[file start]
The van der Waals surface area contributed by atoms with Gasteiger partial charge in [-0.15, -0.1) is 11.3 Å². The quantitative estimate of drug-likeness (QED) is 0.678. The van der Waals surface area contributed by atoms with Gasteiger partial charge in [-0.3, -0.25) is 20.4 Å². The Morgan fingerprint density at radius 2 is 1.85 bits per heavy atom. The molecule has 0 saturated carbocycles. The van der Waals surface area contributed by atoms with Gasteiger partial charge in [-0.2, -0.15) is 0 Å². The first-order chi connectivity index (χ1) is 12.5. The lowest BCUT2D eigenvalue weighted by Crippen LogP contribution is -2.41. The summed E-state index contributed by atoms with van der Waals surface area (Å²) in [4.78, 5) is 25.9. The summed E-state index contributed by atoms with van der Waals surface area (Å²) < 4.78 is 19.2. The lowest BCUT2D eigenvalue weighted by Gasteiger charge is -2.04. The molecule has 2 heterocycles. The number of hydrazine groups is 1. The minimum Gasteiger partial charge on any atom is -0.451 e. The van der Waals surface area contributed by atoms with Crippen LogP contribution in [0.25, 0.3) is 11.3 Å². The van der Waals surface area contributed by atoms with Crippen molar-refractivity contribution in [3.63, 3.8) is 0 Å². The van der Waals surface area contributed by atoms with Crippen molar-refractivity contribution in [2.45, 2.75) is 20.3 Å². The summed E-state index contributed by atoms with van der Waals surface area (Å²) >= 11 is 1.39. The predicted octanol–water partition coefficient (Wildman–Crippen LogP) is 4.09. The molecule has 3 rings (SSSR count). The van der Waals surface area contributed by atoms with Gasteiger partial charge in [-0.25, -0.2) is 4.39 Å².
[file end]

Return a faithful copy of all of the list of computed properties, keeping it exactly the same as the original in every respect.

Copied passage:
The van der Waals surface area contributed by atoms with Gasteiger partial charge in [-0.15, -0.1) is 11.3 Å². The quantitative estimate of drug-likeness (QED) is 0.678. The van der Waals surface area contributed by atoms with Gasteiger partial charge in [-0.3, -0.25) is 20.4 Å². The Morgan fingerprint density at radius 2 is 1.85 bits per heavy atom. The molecule has 0 saturated carbocycles. The van der Waals surface area contributed by atoms with Gasteiger partial charge in [-0.2, -0.15) is 0 Å². The first-order chi connectivity index (χ1) is 12.5. The lowest BCUT2D eigenvalue weighted by Crippen LogP contribution is -2.41. The summed E-state index contributed by atoms with van der Waals surface area (Å²) in [4.78, 5) is 25.9. The summed E-state index contributed by atoms with van der Waals surface area (Å²) < 4.78 is 19.2. The lowest BCUT2D eigenvalue weighted by Gasteiger charge is -2.04. The molecule has 2 heterocycles. The number of hydrazine groups is 1. The minimum Gasteiger partial charge on any atom is -0.451 e. The van der Waals surface area contributed by atoms with Crippen LogP contribution in [0.25, 0.3) is 11.3 Å². The van der Waals surface area contributed by atoms with Crippen molar-refractivity contribution in [3.63, 3.8) is 0 Å². The van der Waals surface area contributed by atoms with Crippen molar-refractivity contribution in [2.45, 2.75) is 20.3 Å². The summed E-state index contributed by atoms with van der Waals surface area (Å²) >= 11 is 1.39. The predicted octanol–water partition coefficient (Wildman–Crippen LogP) is 4.09. The molecule has 3 rings (SSSR count). The van der Waals surface area contributed by atoms with Gasteiger partial charge in [-0.25, -0.2) is 4.39 Å².